Story: Rafael Albuquerque and Mike Johnson
Art: Rafael Albuquerque
Letters: Nate Piekos of Blambot
Colors: Rafael Albuquerque
Publisher: Dark Horse Comics
Release Date: February 18, 2015

I’m starting to sense a real trend among publishers regarding new sci-fi titles – the more bewildering the concept, the better – one that EI8HT follows from beginning to end. Joshua, a lost chrononaut, has just crash landed into the Meld, a dimension outside of time, as this first issue opens. As he struggles with a damaged memory, he’s confronted by some of the Meld’s other inhabitants and must quickly decide who, if anyone, to trust.

Many of you know Rafael Albuquerque from his work on American Vampire and Superman/Batman. His artistic style is dark, bordering on grim at times, but it’s served the stories he’s told in the past well. He’s something of a master at utilizing restricted color palettes and the realization of that mastery comes to the fore quickly in this book. Besides the monotone saturated backgrounds indicating different periods of time, the book is basically a black and white, with a dash of red here and there to distinguish relevant characters from supporting cast.

Everything about this book is cleverly laid out, from the color scheme to character interactions, something that I didn’t realize on my first read through. For instance, blue is the color for the future, but we see Joshua there preparing for his initial entry into the Meld , after we first encounter him. In the Meld. So, it might be that there’s something of a möbius strip-effect going on here. There are some other things that happen in the story that give that impression as well, but I don’t want to give too much away.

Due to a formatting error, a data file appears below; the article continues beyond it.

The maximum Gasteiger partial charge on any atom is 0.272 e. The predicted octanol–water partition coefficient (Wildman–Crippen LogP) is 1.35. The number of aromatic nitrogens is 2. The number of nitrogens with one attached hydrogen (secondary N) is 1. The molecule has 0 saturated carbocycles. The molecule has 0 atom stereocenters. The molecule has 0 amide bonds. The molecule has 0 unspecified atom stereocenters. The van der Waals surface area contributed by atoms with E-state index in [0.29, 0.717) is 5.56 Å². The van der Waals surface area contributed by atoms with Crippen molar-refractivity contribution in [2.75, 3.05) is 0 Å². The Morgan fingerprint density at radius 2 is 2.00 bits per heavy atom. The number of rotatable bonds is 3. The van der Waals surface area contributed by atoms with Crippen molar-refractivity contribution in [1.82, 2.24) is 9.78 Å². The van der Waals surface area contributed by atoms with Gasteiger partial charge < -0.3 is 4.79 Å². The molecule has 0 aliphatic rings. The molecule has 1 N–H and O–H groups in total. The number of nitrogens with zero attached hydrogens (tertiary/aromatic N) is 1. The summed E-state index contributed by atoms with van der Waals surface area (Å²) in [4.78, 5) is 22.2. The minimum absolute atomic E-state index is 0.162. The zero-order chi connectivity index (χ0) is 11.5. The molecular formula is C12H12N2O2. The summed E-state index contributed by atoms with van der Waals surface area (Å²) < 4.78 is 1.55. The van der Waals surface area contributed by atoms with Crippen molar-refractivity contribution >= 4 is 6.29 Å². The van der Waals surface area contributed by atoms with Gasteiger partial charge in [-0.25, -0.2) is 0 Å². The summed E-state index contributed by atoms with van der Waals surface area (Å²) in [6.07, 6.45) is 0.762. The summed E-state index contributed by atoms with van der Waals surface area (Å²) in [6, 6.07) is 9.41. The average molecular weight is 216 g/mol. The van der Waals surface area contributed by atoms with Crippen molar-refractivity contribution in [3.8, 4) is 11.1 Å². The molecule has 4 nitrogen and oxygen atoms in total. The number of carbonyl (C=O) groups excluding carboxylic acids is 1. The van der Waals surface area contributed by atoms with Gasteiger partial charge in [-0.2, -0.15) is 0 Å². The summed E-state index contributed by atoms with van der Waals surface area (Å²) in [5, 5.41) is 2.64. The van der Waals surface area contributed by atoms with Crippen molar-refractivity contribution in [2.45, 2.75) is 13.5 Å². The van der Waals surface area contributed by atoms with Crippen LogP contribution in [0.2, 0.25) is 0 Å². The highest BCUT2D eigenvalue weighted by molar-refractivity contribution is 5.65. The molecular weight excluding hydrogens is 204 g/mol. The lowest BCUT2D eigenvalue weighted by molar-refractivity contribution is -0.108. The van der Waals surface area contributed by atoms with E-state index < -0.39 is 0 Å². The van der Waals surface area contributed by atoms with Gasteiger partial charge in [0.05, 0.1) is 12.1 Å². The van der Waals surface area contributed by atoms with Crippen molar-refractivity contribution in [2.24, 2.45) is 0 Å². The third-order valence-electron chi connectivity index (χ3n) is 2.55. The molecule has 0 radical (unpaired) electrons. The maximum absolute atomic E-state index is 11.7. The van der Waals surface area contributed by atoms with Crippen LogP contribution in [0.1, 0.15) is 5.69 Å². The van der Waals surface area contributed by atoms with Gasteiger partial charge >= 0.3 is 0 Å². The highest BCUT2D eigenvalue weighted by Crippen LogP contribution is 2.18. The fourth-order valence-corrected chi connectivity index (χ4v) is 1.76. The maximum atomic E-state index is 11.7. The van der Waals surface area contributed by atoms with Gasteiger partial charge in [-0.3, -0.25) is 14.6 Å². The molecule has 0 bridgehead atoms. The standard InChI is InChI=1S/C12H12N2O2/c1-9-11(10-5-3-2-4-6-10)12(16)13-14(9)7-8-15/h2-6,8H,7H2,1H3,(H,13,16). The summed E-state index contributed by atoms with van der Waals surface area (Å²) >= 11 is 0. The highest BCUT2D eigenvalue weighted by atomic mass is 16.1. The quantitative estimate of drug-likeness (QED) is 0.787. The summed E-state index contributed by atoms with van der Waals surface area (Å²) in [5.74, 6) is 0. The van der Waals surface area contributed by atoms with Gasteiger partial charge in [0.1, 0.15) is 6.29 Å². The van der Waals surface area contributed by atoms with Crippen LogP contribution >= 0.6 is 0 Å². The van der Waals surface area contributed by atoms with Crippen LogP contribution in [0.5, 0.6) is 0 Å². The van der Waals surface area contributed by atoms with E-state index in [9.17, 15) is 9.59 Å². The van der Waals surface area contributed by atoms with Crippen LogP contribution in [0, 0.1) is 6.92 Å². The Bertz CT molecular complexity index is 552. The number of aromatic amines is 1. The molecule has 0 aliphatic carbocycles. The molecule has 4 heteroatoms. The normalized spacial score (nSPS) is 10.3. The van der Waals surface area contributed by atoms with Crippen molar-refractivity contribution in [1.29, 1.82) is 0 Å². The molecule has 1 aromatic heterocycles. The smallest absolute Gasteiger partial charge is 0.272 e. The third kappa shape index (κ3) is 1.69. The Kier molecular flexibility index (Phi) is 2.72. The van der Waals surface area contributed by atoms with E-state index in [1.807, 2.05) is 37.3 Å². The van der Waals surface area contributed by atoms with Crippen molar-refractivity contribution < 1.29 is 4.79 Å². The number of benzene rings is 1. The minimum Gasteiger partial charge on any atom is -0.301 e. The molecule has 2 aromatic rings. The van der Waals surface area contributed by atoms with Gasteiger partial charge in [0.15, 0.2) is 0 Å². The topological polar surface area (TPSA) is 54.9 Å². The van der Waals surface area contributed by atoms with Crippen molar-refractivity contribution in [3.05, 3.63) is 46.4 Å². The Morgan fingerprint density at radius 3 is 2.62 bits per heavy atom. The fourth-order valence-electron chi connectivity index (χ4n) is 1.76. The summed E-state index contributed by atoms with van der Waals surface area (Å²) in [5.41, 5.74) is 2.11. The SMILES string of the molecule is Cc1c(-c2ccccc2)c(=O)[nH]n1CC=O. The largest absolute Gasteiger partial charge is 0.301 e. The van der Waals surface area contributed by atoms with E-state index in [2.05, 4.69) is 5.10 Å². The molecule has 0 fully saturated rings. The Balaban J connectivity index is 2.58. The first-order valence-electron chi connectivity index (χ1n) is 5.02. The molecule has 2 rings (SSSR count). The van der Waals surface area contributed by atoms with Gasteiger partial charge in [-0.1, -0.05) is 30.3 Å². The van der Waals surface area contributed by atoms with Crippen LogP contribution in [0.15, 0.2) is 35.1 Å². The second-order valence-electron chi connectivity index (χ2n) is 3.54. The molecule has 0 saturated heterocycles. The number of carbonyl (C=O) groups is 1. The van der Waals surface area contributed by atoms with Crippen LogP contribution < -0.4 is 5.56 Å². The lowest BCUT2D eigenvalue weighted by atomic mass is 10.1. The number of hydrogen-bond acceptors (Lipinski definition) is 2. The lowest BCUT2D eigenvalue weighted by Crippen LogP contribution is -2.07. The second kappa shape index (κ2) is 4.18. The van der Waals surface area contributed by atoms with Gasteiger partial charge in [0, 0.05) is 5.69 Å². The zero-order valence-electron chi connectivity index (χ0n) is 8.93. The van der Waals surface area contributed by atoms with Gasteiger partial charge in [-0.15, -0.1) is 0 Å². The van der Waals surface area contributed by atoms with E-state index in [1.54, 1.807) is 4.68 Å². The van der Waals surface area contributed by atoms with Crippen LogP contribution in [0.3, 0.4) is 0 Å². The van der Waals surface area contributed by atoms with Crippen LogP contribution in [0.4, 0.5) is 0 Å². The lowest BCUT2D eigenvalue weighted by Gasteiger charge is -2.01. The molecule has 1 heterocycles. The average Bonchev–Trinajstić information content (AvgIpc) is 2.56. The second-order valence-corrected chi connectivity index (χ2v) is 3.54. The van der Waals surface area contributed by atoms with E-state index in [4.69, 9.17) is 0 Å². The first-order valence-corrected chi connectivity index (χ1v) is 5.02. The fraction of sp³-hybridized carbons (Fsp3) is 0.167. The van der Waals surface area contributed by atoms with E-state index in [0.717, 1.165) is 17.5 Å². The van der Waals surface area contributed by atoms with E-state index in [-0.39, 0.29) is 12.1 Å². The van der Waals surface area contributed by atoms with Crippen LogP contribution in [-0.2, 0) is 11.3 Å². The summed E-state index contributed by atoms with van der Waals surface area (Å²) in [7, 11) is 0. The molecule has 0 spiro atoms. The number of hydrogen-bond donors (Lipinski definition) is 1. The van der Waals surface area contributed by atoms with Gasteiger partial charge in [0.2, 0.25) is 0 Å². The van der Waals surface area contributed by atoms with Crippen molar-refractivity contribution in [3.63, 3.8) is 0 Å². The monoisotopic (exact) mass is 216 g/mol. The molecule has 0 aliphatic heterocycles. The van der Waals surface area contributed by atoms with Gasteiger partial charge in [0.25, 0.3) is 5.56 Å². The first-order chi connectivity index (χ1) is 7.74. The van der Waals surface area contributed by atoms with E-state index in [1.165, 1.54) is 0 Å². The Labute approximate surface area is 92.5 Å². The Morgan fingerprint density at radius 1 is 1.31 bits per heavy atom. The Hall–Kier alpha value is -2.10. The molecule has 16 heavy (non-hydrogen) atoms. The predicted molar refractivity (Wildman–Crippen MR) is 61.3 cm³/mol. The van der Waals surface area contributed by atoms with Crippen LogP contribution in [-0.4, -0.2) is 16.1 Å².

There are a few things that I don’t care for in the book – the overall Land of the Lost feel, for starters – that I hope aren’t overly emphasized in later issues. I get the idea that most anything is possible in the Meld, hence the domesticated dinosaurs, however, I’d much rather some things remain set pieces as opposed to major players. The way things are shaping up, though, I don’t think that’s going to be the case. Also, the pseudo-tribal society lorded over by the technologically advanced tyrant-trope wasn’t all that appealing, but, I’ll get over it. There’s more than enough mystery and adventure here for me to hang around for a while.

Despite those earlier complaints, I’m in on this one; I want to see what persuaded Joshua to risk this extraordinary predicament in the first place. Given the style of this story, that may or may not be possible, which really is just one more reason to stick around and find out.

By: A.C.

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